Jesse Horsford relaxes at "Super Blue" during a skate trip. The skaters referred to the site as a secret, but it is actually a closed municipal landfill located in a fenced in wooded area that they have to trespass into in Harrisburg, Penn. 

After a long day of skating down the side of a mountain in Tower City, Penn., members of the Harrisburg Skate Foundation take a cigarette break. All of the members smoke cigarettes,  "It is not even a nicotine addiction for me, it is more about the persona," Chris Siennick said.

Jesse Horsford skates down Kelker street in Harrisburg, Penn. He moved to town in Feburary and has since found friendship with the Harrisburg Skate Foundation, but said he still talks to himself aloud sometimes. When he was in high school he said he had a drug problem, and was put on probation, which helped him to stop using. He said he has seen things that he does not feel comfortable talking about with anyone but himself; he uses skating as his escape.

Chris Siennick passes a joint during a break from skating with friends. Most members of the group are on break from college, or no longer attend, and have various jobs in the Harrisburg area. "I realized you don't have to go to school to be creative," Siennick said. His goal is to get sponsored for long-boarding as a source of income.

Jesse Horsford, left, and Chris Siennick hang out in front of Little Amps coffee shop on Green Street in Harrisburg. The group is known around town for having their skateboards wherever they go. Along with skating, some of them also have taken up learning martial arts and have contemplated starting a band. "Being young in Harrisburg is actually kind of cool," Siennick said.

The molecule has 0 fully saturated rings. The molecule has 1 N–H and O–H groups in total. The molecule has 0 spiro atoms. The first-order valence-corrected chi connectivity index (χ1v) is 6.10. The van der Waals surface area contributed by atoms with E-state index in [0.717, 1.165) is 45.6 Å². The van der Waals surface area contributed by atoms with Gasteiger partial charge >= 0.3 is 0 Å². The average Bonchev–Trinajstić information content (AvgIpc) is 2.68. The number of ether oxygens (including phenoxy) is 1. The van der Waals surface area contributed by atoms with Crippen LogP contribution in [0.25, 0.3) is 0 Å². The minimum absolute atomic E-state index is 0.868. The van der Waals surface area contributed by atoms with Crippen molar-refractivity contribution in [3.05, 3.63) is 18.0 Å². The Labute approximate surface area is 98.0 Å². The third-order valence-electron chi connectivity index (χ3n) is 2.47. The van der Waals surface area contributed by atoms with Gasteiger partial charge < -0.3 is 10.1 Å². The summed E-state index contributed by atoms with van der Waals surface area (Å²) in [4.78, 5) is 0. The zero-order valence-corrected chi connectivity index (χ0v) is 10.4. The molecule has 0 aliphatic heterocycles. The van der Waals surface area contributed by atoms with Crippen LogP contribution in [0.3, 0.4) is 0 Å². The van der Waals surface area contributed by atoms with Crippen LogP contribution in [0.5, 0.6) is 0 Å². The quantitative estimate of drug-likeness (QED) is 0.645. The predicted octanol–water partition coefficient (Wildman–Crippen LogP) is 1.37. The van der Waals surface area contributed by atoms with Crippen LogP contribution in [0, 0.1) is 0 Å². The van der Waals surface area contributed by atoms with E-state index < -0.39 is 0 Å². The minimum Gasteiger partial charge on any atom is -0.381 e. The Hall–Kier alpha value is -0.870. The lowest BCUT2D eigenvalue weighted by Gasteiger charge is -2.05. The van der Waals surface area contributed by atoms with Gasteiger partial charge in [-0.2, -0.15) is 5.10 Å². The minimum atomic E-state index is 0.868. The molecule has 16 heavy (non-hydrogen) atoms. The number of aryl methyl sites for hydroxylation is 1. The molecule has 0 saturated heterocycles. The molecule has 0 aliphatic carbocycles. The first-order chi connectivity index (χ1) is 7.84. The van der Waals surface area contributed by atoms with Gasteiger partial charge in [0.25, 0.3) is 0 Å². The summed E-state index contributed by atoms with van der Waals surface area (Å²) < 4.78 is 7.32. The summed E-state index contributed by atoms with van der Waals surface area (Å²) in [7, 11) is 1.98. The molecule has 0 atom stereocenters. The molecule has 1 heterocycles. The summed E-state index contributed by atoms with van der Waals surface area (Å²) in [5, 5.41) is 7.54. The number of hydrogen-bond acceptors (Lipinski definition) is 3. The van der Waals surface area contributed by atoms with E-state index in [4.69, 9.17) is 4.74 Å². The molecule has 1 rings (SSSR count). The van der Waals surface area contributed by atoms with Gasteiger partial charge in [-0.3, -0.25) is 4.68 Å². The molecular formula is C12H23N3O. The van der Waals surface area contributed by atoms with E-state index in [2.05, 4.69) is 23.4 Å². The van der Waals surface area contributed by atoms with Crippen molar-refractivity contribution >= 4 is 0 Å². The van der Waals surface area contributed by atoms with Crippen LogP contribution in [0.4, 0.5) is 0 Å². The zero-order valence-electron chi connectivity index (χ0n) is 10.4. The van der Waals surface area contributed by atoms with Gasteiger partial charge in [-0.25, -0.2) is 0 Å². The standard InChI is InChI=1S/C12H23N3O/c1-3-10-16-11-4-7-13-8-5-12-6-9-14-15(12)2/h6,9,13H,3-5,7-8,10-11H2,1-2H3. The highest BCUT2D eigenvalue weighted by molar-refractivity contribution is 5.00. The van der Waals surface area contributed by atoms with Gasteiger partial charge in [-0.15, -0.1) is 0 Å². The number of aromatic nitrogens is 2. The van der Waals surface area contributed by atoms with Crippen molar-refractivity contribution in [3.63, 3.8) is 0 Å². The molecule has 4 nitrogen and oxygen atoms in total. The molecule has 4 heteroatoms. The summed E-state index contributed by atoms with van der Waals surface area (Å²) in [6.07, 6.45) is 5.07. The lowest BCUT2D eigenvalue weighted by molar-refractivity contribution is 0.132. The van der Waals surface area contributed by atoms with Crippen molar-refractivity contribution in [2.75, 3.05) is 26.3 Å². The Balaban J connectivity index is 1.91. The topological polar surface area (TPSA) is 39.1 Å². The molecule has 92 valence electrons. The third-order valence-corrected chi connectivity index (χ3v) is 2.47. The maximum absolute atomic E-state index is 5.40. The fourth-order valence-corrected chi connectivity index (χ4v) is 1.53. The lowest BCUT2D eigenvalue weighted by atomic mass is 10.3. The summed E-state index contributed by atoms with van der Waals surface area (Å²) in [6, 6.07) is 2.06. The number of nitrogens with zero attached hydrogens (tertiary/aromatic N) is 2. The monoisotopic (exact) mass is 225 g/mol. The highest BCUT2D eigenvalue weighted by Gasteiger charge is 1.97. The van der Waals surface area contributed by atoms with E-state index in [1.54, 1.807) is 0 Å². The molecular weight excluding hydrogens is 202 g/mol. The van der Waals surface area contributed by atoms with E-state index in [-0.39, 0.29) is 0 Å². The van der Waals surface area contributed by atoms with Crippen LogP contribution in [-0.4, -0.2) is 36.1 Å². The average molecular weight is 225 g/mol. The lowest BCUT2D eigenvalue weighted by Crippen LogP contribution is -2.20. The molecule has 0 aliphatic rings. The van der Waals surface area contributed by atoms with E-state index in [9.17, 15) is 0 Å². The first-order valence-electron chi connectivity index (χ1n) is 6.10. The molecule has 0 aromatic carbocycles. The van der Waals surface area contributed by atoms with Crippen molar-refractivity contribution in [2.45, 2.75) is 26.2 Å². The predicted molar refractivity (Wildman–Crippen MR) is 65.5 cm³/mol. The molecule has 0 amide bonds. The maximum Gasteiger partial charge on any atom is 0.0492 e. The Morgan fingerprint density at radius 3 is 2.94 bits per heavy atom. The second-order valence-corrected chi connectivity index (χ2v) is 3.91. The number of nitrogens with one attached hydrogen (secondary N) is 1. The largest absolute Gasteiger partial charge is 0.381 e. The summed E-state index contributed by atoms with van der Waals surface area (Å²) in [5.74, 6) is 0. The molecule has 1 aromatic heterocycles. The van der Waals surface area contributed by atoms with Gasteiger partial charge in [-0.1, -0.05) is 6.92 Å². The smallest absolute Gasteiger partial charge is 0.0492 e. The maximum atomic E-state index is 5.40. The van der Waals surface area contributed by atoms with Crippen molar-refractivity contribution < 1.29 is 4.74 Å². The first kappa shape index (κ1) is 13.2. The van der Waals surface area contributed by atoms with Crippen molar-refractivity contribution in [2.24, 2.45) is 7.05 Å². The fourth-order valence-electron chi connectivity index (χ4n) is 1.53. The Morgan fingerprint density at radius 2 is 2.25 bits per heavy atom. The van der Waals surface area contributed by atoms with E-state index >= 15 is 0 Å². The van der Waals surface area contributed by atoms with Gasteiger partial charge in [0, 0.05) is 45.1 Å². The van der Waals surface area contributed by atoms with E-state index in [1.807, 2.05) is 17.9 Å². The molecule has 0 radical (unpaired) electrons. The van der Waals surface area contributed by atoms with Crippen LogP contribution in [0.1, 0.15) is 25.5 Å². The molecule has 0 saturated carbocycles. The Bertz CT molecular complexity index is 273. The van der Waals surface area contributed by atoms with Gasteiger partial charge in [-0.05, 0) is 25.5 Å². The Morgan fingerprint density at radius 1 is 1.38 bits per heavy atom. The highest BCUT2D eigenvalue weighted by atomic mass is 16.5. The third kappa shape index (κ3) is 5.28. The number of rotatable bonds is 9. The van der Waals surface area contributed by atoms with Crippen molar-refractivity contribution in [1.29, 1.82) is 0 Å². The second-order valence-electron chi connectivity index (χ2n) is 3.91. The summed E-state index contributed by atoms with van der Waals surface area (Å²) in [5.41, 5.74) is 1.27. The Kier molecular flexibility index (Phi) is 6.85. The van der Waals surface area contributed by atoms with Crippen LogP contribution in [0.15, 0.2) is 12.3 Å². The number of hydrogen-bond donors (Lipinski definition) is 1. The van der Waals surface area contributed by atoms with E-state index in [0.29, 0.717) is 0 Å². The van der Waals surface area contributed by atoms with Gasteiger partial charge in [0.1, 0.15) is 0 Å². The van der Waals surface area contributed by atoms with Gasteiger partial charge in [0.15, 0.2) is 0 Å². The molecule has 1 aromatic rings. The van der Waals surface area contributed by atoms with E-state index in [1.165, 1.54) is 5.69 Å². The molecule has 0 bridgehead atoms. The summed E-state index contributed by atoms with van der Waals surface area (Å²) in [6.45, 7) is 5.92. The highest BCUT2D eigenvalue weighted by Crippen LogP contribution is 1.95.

Chris Siennick lays back on the asphault in a parking lot near Sixth and Kelker streets in Harrisburg, Penn. "€œI don't know what to think of the future, it doesn'€™t scare me though." He said he hopes to get sponsored but does not limit himself to skating. €"Whatever opportunity knocks on the door,"€ he said. "€œI might try to be an actor or an astronaut." 

Alex Gamber, left, and Chris Siennick watch as Tyler Pae skates down Super Blue. “When you pick up that speed everything is just trailing behind you. You’re just gone in numerous ways and it's amazing,” Horsford said. “You're just gone.”